We’re hitting ensemble cast territory, folks.
For much of Season Two, and the last few episodes in particular, the main character of Better Call Saul has seen his role marginalized to bit player status. That’s not necessarily a bad thing, the secondary players needed a boost after the first year’s heavy concentration on (re)introducing Jimmy McGill to the world, but it’s not the approach I expected. Fo sho.
Much like last week, the prime concentration in “Bali Ha’i” is Kim and her internal/external struggle with her employer, Hamlin, Hamlin and McGill. Following last week’s convo with Chuck the punitive measures placed against Kim are lifted by Howard, however the treatment remains the same. When summoned to a meeting with new client Mesa Verde, Kim tries to gauge Howard’s mood and figure her standing at the firm. Howard totally blocks her out, refusing to even acknowledge her outside of work stuff. Dude is still really mad that his referral of Jimmy to Davis & Main backfired, and he’s completely taking it out on the middle(wo)man.
Kim is receiving a lesson which has schooled many of us in the modern economy: the folly of corporate loyalty. Yeah, be good at what you do. Respect your employer, your vocation, and your clients. But don’t get caught up in believing that a business gives a damn about your well-being or possesses any sense of fairness in regard to the worker. Real talk.
Later, at a hearing, a lonesome Kim aggressively argues against releasing the medical records of her firm’s Sandpiper clients claiming it could serve to intimidate the elderly to drop out of the suit. The opposition, a lawyer for Schweikart and Cokely, plainly retorts that asking for the release of medical history is common practice for a class action suit. That argument will likely win the day but it’s Kim who looks like the more competent and assured litigator.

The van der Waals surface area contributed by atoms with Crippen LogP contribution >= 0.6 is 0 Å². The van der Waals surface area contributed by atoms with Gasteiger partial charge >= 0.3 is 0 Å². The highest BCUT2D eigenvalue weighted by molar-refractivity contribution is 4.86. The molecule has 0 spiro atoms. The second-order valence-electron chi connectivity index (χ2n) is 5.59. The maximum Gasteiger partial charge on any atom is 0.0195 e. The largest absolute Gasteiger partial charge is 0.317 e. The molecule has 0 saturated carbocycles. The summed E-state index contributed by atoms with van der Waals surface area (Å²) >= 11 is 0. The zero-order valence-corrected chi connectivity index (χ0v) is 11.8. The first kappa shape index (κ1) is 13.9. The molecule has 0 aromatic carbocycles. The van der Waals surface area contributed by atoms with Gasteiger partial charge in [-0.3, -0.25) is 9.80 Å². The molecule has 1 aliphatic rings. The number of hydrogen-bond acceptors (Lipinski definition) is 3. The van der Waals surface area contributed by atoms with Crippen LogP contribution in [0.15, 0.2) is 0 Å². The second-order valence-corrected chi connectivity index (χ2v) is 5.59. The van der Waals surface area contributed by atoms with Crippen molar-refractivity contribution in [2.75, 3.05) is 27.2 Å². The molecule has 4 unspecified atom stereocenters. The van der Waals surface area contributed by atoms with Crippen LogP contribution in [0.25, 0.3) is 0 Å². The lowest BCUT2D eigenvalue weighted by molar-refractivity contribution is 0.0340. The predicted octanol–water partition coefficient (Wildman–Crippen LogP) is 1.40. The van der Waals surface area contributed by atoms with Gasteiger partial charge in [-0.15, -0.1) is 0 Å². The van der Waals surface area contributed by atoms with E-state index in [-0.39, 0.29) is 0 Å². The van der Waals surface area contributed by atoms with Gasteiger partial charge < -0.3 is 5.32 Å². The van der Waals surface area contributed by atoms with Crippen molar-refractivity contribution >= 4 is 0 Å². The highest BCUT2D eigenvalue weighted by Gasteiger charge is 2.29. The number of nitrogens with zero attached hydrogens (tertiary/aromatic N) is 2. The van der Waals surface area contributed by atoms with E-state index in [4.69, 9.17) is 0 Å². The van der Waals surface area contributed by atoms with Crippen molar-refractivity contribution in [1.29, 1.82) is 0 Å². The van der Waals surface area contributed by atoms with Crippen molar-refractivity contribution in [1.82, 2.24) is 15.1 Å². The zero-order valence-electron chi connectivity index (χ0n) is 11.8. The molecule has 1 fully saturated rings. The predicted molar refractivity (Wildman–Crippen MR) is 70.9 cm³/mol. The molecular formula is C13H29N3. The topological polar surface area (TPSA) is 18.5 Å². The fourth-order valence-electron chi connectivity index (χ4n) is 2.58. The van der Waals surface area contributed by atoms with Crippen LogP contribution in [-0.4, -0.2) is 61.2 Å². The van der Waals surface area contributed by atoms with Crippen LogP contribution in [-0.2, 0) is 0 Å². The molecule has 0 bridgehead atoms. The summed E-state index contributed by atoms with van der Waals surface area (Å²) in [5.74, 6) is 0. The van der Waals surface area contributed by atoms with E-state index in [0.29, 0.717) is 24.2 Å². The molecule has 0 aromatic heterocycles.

Rick Schweikart certainly notices. The leader of the rival firm grabs lunch with Kim and relates to her a story from early in his career where he was in a similar position of having to represent an entire firm/case by himself. Rick makes a salient point to Kim regarding the support she receives from her employer — the brass should have her back, even in a losing battle. Kim counters by telling Rick that HHM was loyal to her by footing the bill for law school while she worked her way out of the mail room. It’s apparent she feels a touch trapped by this obligation and it’s almost humorous how quick Schweikart waves it off as a non-factor and offers her a job to “spread her wings.” A telling moment in this scene is when Schweikart suggests Kim try out the in-house specialty drink. She refuses out of de facto politeness; there’s an abstemious thread to her character that instinctively rejects indulgence and hedonism.
Torn between her past ambitions, present realities, and future possibilities, Kim quietly questions her position. After being bothered about some relatively minor paperwork she returns to the same eatery and orders the special drink when she’s hit on by a creeper named Dale. Having just seen this guy kiss another woman Kim calls in Jimmy for a little fun.